Zelensky Invites Russia to Next Peace Summit, Hints at Possible New Kremlin Leadership

Feature and Cover Zelensky Invites Russia to Next Peace Summit Hints at Possible New Kremlin Leadership

Ukrainian President Volodymyr Zelensky has extended an invitation to Russia for the next peace summit, despite earlier asserting that Russia could only participate if it surrendered Ukrainian territory.

Initially, Zelensky excluded Russia from the first peace summit held in Switzerland last month, a move that sparked discontent among some officials who argued that achieving peace would be impossible without both warring parties present.

However, on Wednesday, Zelensky seemed to adopt a more flexible approach, acknowledging the potential for Russian involvement in the future. “If the second peace summit has a plan to end the war, and we have more countries, we will organise it and Russian representatives must be present. Who? We will see,” he told Bloomberg News.

When asked about Russian President Vladimir Putin’s possible attendance, Zelensky remarked, “I’m not sure, I think he is afraid to leave Russia. Is it possible that somebody else besides Putin comes? Maybe by this time, there will be somebody else in the Kremlin, then we will talk to somebody else.”

The first Ukrainian-organised peace summit received widespread criticism from analysts, who viewed it as a Western effort to display solidarity with Ukraine rather than a genuine attempt to end the war.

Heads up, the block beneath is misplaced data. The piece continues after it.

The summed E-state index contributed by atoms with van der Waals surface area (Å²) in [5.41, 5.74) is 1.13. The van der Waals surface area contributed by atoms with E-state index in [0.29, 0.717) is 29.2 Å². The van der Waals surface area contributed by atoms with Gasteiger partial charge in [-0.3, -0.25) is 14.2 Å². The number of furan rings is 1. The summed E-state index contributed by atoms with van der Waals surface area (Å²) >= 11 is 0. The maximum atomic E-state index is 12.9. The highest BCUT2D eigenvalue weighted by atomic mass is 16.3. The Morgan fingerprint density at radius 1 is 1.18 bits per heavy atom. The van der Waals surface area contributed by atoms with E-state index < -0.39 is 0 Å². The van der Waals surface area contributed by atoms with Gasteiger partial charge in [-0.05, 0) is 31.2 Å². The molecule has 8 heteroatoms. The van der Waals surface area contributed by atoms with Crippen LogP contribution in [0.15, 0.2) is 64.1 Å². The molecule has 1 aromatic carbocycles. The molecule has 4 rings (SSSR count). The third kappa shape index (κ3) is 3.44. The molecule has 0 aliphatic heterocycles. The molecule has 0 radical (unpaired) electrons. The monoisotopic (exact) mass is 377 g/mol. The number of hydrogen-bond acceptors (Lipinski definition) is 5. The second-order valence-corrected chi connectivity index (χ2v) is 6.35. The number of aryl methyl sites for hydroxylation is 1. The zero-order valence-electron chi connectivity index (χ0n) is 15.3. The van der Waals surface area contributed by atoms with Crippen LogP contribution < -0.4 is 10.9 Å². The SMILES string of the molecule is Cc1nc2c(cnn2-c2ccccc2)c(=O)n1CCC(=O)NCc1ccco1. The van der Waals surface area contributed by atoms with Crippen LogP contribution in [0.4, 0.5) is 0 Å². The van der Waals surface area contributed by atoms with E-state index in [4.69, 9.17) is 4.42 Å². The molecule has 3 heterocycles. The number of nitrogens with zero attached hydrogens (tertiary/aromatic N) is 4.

Ahead of the Swiss summit, the Kremlin and its key ally, China, exerted significant diplomatic pressure on countries in Asia, Africa, and the Middle East to boycott the event. The summit concluded with a vague commitment to a follow-up meeting but lacked any concrete outcomes.

In his Bloomberg interview, Zelensky also rejected Putin’s ceasefire proposal, which he had previously labeled a trap. Nevertheless, he proposed that the US and China could serve as intermediaries. “There are many questions between the two but if we want to end this war fairly, for Ukraine and for the whole world, they have to find a stance to stop Putin,” he stated.

Western intelligence sources revealed this week that Chinese factories are manufacturing drones for Russia. China’s influence over Russia has surged since Putin’s comprehensive invasion of Ukraine in 2022. Finnish President Alexander Stubb suggested that Beijing could end the conflict with “one phone call” threatening to withdraw economic and diplomatic support.

Putin and Chinese leader Xi Jinping have been convening in Astana, the capital of Kazakhstan, at a summit of the Shanghai Cooperation Organisation (SCO), an economic-military alliance they spearhead. During the summit, Xi emphasized the need for SCO member states to support each other, though he stopped short of advocating for a military alliance. “We should join hands to resist external interference, firmly support each other, take care of each other’s concerns,” he said.

Established in 2001, the SCO initially concentrated on former Soviet Central Asia but has since broadened its scope. On Thursday, Belarus joined the group, which already includes Iran, India, and Pakistan.

Temur Umarov, a Fellow at the Carnegie Centre think tank, noted that the SCO’s primary significance lies in providing a platform for leaders to meet away from Western influence rather than serving as an anti-West alliance. “Russia is trying to use it to gain support for its aggression in Ukraine but it doesn’t have the sympathies of all SCO members,” he commented. “Everybody else wants to remain neutral.”

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